I photographed a few hanging baskets in the rest of this area, involving bacopas, lobelias, diascia, begonias, petunias, pelargoniums, and gladiolus. These have all regenerated well after the recent heavy winds.

Here are the bags of woody clippings which we will need to take to the recycling centre. Unfortunately we now have to register our vehicle and make an appointment to dump this material.

On my way through the garden I photographed more views which are each identified in the gallery. The second-flush kniphofia in the last picture is proliferating.

The first apples Jackie picked polished up nicely.

This afternoon we visited Mudeford harbour where, now the area has been left to the locals, I was able to wander across the green and photograph a sailboarder whizzing among moored boats;

gulls, including a preener;

and a low-flying murmuration of starlings for whom the race was on for dropped morsels of food.

As is her wont, Jackie photographed the photographer against the backdrop of his subject.

This evening we dined on lamb chops in mint and rosemary gravy; boiled new potatoes; crunchy carrots and broccoli; and swede and carrot mash, with which Jackie drank Beck’s and I drank more of the Malbec.

Pruning Progress

As a measure of yesterday’s sunlight, Jackie photographed some solar lights at 11 p.m. last night.

This morning she continued her determined decimation of the front garden shrubbery. After lunch we both chopped and bagged up the debris. Unfortunately, refreshing as they were, the fat raindrops that dribbled through the afternoon cloud cover were insufficient to drive us inside until we had virtually finished our work for the day.

This evening we dined on Jackie’s spicy pasta arrabbiata, char fried peppers and onions, and runner beans youthful enough to be devoid of stringy sinews, with which she drank Beck’s and I drank Mendoza Malbec 2018.

Protective Pruning

This morning dawned bright and comparatively cold, but work in the Rose Garden could still be carried out in shirt sleeves.

Here Jackie prunes Mama Mia which had already been trimmed a short while ago. These photographs  show the new shoots persisting – but they had to go before winter winds rocked the stems and loosened their roots.

Climbers escaped the treatment, allowing their hips to colour the arch. One white Madame Alfred Cariere bloom has survived.

Nugget, of course, shot down to investigate. Muggle kept a low profile in the larch.

Late this afternoon Jackie drove us to Emsworth where we dined at Durbar Indian restaurant with Becky and Ian.

We stopped at Everton village shop and Post Office to post a package to Australia.

Here is the village poppy display.

Jackie thinks this cloud formation ahead of us on the M27 indicates a spell of cold whether. Can anyone confirm this?

We were almost an hour early for our 6 p.m. date. Then we hit this roadworks queue which occupied a little time.

The mogul inspired restaurant is excellent and rather out of the ordinary. We shared rices, a paratha, and onion bahjis. My main course was Goan pork vindaloo; Jackie’s, paneer tikka; Becky’s, chicken biriani; and Ian’s, another mild chicken dish. Our son-in-law and I drank Cobra, his wife drank rosé wine, and Jackie drank Kingfisher. The food was very well cooked and the service exemplary.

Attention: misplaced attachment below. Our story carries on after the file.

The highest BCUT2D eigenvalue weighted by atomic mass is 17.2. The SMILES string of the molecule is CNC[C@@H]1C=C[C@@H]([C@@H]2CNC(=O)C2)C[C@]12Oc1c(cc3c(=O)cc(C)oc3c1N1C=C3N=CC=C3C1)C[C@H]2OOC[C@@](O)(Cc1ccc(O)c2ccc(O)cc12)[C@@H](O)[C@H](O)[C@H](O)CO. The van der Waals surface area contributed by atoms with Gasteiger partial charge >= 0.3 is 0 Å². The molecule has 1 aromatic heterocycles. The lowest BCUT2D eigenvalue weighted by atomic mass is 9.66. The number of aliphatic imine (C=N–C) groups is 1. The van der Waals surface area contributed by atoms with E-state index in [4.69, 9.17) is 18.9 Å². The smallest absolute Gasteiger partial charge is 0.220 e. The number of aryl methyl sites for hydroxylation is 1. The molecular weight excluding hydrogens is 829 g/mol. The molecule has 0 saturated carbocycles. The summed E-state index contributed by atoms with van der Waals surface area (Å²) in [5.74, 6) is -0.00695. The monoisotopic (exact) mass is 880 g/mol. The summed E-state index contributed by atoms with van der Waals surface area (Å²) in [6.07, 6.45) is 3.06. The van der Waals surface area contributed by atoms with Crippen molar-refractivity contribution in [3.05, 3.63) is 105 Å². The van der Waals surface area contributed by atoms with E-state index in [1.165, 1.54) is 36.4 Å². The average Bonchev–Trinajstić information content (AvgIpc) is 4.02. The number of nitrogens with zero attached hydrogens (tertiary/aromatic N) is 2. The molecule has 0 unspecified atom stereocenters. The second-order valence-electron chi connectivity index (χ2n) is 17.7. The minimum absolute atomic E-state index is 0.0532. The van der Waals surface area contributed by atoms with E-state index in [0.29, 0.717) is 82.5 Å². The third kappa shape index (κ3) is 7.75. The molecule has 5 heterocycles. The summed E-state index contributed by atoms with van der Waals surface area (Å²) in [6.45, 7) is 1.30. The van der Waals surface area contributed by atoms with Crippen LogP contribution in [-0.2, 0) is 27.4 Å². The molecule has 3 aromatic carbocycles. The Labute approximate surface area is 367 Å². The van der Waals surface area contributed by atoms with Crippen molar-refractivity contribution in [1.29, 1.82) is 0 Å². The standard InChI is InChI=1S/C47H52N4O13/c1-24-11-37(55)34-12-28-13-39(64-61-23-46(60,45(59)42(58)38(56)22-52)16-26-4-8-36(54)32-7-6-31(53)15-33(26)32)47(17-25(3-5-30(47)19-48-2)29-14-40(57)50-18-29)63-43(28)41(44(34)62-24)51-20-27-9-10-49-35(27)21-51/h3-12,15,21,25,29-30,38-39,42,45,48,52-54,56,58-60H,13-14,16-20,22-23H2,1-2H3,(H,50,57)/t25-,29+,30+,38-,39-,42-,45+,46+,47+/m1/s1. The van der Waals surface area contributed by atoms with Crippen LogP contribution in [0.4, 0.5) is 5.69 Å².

Directions From The Window


On a dull day with intermittent light rain Jackie drove Elizabeth and me over to Mum’s to carry out a few tasks.

The major object of the trip was the rescue of a wayward wisteria, flattened, and stretching across the grass. Jackie provided the expertise

and a metal stake with which to reinforce the old rotted wooden one snapped at the base.

She took a heavy mallet to the new stake in order to hammer it into the still rock hard ground.

I lent a hand or two.

Elizabeth offered support, guidance, and assistance in positioning the plant.

Mum offered directions from the sitting room window,

Wisteria twined round post

and Jackie pruned to the level her mother-in-law required and wired the old post to the new one.

My wife and sister then went shopping while I cut up all the pruned branches and fed them to a green garden rescue sack. When they returned we enjoyed a lunch of salad, ham, cheeses, bread, quiche and strawberries, all fresh from Sainsbury’s.

Elizabeth then mowed the lawn and she and Jackie carried out more tidying and weeding while I kept my mother company.

After this we returned some inappropriate equipment to a local health centre, and made our leisurely way home.

This evening the three of us dined on Jackie’s succulent roast lamb; roast sweet and normal potatoes; Yorkshire pudding, cabbage, our own runner beans, and carrots. Jackie drank Hoegaarden, and, Elizabeth and I, more of the Merlot.


Giving A Hand


Just before lunch today, Jackie and I arrived at Mum’s home in West End where we joined Mum and Elizabeth. Jackie had packed a plentiful picnic lunch of sandwiches, tomatoes, cakes and jam tarts; Elizabeth brought salad. These were enjoyed when Danni and Andy joined us a little later. We were a gardening party to spend the afternoon working on our mother’s garden.

Elizabeth began by assembling the new lawn mower and cutting the grass;

while Jackie pruned the shrubbery on the drive to the

front garden with, among others, its magnolia, heathers, and muscari. Perched on Mum’s raised garden chair, I helped to fill the bags with the cuttings

I offered similar assistance in cutting up the photinus that the Head Gardener pruned in the back garden. By cutting out the lower branches she gave the tree shape, and, in the process, revealed the hiding place of a blue cockerel.

Danni and Andy concentrated on weeding and redefining the edges of the flower beds.

In truth, I spent most of my time watching the others work. Well, someone had to take the photographs.

The penultimate photograph in the lawn mowing sequence contains an ailing rose with muscari at its feet. Jackie dug out the rose and set the smaller, healthy, plants aside for replanting while Elizabeth raked out and bagged up photinus leaves.

Until she began to feel cold and wish to go back indoors, Mum kept an eye on proceedings. She had been helped out without her walking frame. Elizabeth gave her a hand as far as the door, after which she made her own way inside.

Back home this evening Jackie and I consumed some of the lunch that had been surplus to requirements.